The sheer complexity of the tea plant prevents anything but generalizations from being made. That said, if you have been privy to most of the data circulating regarding caffeine and teas, you likely have a different story than what closer inspection will reveal. I'll admit to acceptance of some of these thoughts as well - white tea is low in caffeine, right? And greens have much less than black tea? Wrong - for the most part.

     

    Young leaves mean higher caffeine

     

    Jade Dewdrops, Mao Feng, Black Iron Goddess Left to right: Jade Dewdrops (green), Mao Feng (green), Black Iron Goddess (black)

    The younger a tea leaf is when it is plucked, the higher the concentration of caffeine there will be. So, since green and white teas are made from the youngest parts of the plant, on the whole these leaves will be highest in caffeine. This will, then, be especially true of silver bud white tea, or any tea that contains buds, for that matter. This doesn't necessarily exclude black teas.

     

    This blog written by Nigel Melican was extremely helpful when I was trying to find out more regarding my favorite beverage and the caffeine therein. In it, Nigel debunks caffeine content myths and discusses the early pour-off method, thought (falsely) by many to decrease caffeine.

     

    Guayusa - cousin to yerba mate

     

    Another great tea-like herb that provides a lot of energy from caffeine is guayusa. Primarily grown in Ecuador, it is said to be consumed before and during hunting. Like yerba mate, it provides a clean energy boost without risk of "crashing" after the boost wears off.

     

    Guayusa, yerba mate, silver bud Left to right: Guayusa, yerba mate, silver bud white tea

    I love to make kombucha with it not only because of the physiological effects, but it also has a great flavor, not unlike rooibos. You could almost look at guayusa as a caffeinated rooibos, one I often describe as having an herbal cherry flavor.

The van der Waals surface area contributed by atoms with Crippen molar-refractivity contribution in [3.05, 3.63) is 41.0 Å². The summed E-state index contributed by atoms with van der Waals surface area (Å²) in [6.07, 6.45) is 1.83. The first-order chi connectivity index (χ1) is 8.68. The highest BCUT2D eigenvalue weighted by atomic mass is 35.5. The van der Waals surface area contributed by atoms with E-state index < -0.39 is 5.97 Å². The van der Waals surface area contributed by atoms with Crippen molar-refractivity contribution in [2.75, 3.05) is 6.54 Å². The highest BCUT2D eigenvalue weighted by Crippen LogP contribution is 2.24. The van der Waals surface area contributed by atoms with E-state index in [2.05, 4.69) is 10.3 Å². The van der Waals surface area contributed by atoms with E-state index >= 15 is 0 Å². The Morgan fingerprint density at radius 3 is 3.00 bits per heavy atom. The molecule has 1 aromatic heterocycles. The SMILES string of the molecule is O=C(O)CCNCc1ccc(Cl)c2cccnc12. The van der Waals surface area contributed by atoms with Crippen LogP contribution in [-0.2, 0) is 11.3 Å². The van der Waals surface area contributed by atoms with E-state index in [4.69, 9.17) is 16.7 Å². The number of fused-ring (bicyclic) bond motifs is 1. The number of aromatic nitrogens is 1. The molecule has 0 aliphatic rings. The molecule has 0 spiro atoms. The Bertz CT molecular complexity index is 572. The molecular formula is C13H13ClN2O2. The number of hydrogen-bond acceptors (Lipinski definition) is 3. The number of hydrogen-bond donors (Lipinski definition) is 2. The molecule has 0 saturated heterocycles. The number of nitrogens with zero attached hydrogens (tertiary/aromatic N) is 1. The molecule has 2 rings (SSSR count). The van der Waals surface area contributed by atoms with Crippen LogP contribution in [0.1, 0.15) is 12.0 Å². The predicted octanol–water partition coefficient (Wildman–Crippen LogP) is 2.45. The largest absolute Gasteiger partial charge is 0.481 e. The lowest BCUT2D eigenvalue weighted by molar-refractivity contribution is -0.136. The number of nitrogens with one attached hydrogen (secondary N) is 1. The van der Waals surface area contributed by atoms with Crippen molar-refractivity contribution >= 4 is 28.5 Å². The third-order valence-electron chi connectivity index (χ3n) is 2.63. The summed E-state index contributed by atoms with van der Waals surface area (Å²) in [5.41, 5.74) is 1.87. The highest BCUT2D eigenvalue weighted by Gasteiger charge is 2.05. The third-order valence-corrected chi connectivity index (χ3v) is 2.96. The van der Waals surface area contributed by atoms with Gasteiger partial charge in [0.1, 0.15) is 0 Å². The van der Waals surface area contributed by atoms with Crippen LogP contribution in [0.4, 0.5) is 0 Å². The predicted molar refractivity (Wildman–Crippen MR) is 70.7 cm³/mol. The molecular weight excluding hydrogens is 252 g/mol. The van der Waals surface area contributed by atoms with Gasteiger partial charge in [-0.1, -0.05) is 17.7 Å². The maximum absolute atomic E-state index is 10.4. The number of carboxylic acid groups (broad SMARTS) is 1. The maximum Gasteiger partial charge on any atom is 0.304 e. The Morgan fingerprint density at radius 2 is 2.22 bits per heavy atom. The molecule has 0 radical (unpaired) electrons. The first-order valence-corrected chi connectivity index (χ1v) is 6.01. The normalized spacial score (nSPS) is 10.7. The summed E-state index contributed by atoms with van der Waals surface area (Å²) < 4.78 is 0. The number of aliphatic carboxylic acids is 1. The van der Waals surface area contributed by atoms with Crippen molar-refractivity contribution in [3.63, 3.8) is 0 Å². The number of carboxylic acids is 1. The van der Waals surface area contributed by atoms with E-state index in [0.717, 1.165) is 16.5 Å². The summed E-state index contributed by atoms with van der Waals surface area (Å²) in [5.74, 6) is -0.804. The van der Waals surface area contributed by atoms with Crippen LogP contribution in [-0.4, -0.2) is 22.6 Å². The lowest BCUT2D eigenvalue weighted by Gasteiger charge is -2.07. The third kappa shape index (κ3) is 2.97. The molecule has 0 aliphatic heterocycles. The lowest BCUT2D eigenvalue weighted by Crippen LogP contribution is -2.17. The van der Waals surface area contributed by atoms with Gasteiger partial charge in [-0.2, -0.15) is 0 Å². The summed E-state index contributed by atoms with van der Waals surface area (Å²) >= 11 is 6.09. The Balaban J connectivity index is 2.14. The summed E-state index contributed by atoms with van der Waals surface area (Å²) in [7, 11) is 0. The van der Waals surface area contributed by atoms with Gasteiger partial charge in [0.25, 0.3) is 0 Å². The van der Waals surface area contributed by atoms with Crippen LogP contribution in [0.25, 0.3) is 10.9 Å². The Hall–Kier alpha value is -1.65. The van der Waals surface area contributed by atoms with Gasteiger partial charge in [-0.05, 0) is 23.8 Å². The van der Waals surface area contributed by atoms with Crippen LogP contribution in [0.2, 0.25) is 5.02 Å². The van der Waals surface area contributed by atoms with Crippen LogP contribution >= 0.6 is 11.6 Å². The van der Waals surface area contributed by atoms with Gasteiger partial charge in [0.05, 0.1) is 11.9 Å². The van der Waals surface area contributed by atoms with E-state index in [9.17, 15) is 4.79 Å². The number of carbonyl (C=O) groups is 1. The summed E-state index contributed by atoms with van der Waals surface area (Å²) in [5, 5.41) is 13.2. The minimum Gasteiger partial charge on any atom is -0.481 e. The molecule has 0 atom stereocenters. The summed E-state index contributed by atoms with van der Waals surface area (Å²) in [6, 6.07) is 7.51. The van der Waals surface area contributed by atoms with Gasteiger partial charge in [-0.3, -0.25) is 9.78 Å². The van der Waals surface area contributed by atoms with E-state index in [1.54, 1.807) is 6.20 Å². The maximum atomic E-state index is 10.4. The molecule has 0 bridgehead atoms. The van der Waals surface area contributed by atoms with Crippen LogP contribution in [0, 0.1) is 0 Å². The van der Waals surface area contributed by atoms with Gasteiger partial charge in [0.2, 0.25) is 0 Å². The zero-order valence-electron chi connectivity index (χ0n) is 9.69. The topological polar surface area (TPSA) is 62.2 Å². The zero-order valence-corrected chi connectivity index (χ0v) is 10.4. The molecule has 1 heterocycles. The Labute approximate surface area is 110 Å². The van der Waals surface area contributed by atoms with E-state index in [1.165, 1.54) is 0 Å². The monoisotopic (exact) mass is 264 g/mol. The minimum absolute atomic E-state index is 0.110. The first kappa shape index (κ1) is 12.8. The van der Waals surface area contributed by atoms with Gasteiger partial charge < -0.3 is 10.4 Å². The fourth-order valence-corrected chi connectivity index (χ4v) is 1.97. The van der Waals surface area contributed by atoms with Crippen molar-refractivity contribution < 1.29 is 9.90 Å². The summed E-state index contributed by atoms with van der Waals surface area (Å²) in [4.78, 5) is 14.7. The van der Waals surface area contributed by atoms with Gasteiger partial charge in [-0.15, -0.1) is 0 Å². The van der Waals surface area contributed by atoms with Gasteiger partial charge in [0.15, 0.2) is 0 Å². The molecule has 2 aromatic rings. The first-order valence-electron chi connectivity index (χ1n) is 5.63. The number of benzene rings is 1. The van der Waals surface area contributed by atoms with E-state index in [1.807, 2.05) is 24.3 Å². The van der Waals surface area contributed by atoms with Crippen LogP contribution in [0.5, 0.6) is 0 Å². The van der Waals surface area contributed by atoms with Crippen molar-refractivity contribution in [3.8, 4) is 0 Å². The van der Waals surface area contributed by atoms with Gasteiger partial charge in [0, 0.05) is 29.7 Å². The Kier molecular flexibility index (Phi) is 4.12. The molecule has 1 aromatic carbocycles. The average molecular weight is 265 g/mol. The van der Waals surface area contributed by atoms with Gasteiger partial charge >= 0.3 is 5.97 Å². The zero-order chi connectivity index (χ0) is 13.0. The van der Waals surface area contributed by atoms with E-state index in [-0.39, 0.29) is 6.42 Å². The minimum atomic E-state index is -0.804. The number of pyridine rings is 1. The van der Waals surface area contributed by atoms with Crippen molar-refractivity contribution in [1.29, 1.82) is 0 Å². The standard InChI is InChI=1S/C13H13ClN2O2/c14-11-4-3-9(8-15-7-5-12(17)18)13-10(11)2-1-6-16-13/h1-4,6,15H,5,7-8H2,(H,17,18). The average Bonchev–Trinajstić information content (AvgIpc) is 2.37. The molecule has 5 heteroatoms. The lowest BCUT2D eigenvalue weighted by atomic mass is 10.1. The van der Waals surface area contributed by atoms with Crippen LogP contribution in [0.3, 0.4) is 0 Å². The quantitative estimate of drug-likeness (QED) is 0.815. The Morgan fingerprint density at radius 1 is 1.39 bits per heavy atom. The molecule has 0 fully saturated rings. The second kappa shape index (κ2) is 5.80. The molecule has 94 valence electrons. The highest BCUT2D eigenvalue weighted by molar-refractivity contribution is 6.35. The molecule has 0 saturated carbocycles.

So, definitely consider this one when concocting your 'buch energy drink! Think probiotic coffee substitute. Many thanks to our friends at Runa for all the knowledge and tea.

     

    Remember pu-erh?

     

    Another tea to consider when making a high energy kombucha is a style called pu-erh. You may have read my blog post on pu-erhs posted back in March. If not, check it out here.

     

    Mi Lan Xiang Phoenix Mountain Oolong, and a Tibetan mushroom pu-erh Mi Lan Xiang Phoenix Mountain Oolong, and a Tibetan mushroom pu-erh

    While pu-erhs may not have the highest caffeine content, there's definitely a strength and energy that is really noted across the board with this style. So these make a great, boosting kombucha that also will be very medicinal and also have a unique taste.

     

    When endeavoring to make high-energy kombucha, look no further than yerba mate, guayusa, white and green (check out Jade Dewdrops - it's outstanding) teas, and pu-erhs. Of course other styles will still provide you with caffeine, but if you're looking to maximize, it's useful to look at these types.

     

    KBBK is making it easy to do this with our selection of teas, which now includes bulk yerba mate for 2, 4, or 6 brews.

     

    Until next time - consider brewing up a little something to get you jacked in the morning - that won't make your stomach writhe and your body crash. A healthier part of waking up ;-).

     

    An array of (mostly) teas arranged left to right, higher to lower caffeine An array of (mostly) teas arranged left to right, higher to lower caffeine
  • Caffeine and Kombucha, pt. 1 - Brewing Kombucha without Caffeine

     

    I'm frequently asked about caffeine and kombucha, and caffeine content of kombucha in general. This consideration has immediate repercussions for many people, such as those allergic to caffeine, to those who are very sensitive to its effects. As such, there is a lot of interest for kombucha brewers in the range of caffeine one can find in kombucha. Today I'd like to discuss the making of kombucha without, or with very little caffeine.

    Barley-Rooibos kombucha Barley-Rooibos kombucha

    *Contrary to some opinions I've heard, it has been verified that caffeine content in kombucha does not decrease during fermentation.* (from Michael Roussin's "Analyses of Kombucha Ferments," a great paper that can be found here)

     

    **The kombucha recipe Kombucha Brooklyn provides, and that we brew with, calls for 3/4 less dry tea than does the same amount of tea you would drink, say at 2pm with snacks. That means 3/4 less caffeine than a standard cup of tea.**

     

    Firstly, I'd like to provide a disclaimer. One of the major tenets of KBBK philosophy holds that kombucha brewed without tea (camellia sinensis) will not always reliably change from sweet to fermented, and if it does, you will find it very difficult to sustain a culture on these tisanes, herbal teas, or otherwise. Whereas you can usually get one or two ferments successfully, at most, from non-tea containing brews (grape juice, coconut water with pineapple, barley and rooibos), you will not be able to sustain a SCOBY with these seemingly normal foods that are actually alien to your culture.